Release date: October 28, 2002
First off, let me start by stating that this is BETA software. BETA being unfinished and still in the testing stage. This particular program appears to be in its infancy, as several things indicate. More on that later.
Meta Bench is the latest test software from 7Byte, makers of Hot CPU Tester Pro developed by OpusWare. Since Opus Ware and 7byte joined together this past summer, we've seen several good ideas come from this pairing. The merger has apparently breathed new life into the developer as this latest offering shows. All benchmarking programs are pretty much the same, right? Not necessarily. This particular one has a lot going for it, even at this early stage. Benchmarking software, by and large is time consuming and gets a little tedious if you sit and watch the program run repeatedly. Most of the popular testing software out there has this same draw back. Meta Bench may just bring about a much needed trend in benchmark programs at the final release of this one. Speedy and thorough, let's take a look.
The interface itself is compact and easy to understand. It will automatically run a number of tests, 45 in all, some of which appear to be rather obscure at first glance. A trip to the website: www.7byte.com reveals that there are 45 tests, but little information on what they are or what significance they may have in evaluating your system.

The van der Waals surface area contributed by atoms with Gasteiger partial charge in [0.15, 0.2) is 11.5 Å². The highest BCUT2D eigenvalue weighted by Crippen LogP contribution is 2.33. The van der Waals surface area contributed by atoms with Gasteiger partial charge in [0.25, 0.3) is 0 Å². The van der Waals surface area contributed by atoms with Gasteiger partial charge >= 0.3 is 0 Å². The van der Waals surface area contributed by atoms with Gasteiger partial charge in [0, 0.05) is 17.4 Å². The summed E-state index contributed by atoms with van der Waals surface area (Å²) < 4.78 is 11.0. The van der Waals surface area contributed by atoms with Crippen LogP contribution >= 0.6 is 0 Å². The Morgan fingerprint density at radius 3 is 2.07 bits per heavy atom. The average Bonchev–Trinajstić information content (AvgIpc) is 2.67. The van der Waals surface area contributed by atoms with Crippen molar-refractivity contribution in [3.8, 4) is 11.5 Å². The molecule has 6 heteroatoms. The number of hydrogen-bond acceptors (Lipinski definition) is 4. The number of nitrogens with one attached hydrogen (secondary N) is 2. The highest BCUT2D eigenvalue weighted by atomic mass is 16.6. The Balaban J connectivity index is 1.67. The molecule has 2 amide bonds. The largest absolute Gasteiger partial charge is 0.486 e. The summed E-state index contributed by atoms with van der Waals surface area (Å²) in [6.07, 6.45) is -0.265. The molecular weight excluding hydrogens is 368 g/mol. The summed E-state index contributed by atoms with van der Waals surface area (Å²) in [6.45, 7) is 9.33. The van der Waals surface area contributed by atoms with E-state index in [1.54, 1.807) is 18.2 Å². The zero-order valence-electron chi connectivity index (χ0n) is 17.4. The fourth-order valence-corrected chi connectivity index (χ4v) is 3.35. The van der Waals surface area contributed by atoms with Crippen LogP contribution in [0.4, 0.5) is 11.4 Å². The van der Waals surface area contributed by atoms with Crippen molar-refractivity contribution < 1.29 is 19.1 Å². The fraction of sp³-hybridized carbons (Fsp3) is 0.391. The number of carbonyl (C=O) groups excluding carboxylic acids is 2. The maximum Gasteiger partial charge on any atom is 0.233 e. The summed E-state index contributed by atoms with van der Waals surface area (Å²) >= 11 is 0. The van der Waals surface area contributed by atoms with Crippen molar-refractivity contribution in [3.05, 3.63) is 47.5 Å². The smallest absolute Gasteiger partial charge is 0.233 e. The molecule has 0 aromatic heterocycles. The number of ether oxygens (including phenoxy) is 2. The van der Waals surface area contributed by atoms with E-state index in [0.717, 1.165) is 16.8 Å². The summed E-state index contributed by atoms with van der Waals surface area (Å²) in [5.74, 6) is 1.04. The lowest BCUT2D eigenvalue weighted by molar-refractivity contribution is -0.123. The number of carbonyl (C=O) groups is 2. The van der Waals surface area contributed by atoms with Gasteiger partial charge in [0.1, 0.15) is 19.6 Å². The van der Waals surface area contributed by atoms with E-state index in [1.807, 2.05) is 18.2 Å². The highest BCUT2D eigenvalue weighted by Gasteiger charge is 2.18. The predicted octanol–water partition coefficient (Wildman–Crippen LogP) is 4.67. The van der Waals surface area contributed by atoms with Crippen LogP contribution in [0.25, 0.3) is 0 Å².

All that aside, this appears to be a quick and efficient benchmark as opposed to others which take longer and do the same tests. While running the tests, you get to see what each one is and each score also. The interface is also built in such a way as to be expandable later on, and is reminiscent of the cacheman interface. Basic system information is available here as you can see.
Here is an example of some of the tests run. The whole process took about 1 minute on my system and produced a pretty good score compared to a Pentium 4 2 GHz.
Several things are still not quite right yet. The program authors are apparently attempting to create a database to compare scores to other systems. As soon as the program completes, it asks you to type in you system specs and send to submit your scores. Unfortunately, this could not log on to the server at the time that I tested it. Another feature, the help file, did not work either.
All and all I would say that this program has a lot of potential. It is a small download, 1.33 MBs in size and easily downloaded HERE, even at dialup speeds. It is well designed and easy for a beginner to understand how to use. You can save your results to a file, or print them easily. A must for people like me who despise writing all the results down repeatedly as you test and retest.
RemarksWhen all is said and done, this being one of the better Betas that I have tried, this program shows remarkable promise. I would like to see some documentation of the test functions when the help file is completed, as well as some way to control which tests are being run at a given time. In addition, I would like the ability to loop the tests continuously and browse the database once it is online. A way to save the results to the actual program to compare tests over time would be nice and auto discovery of system hardware. Some people do not know what Mother board or ram they have. Finally, I will be looking forward to subsequent releases and the final version too.
Discuss in the forum!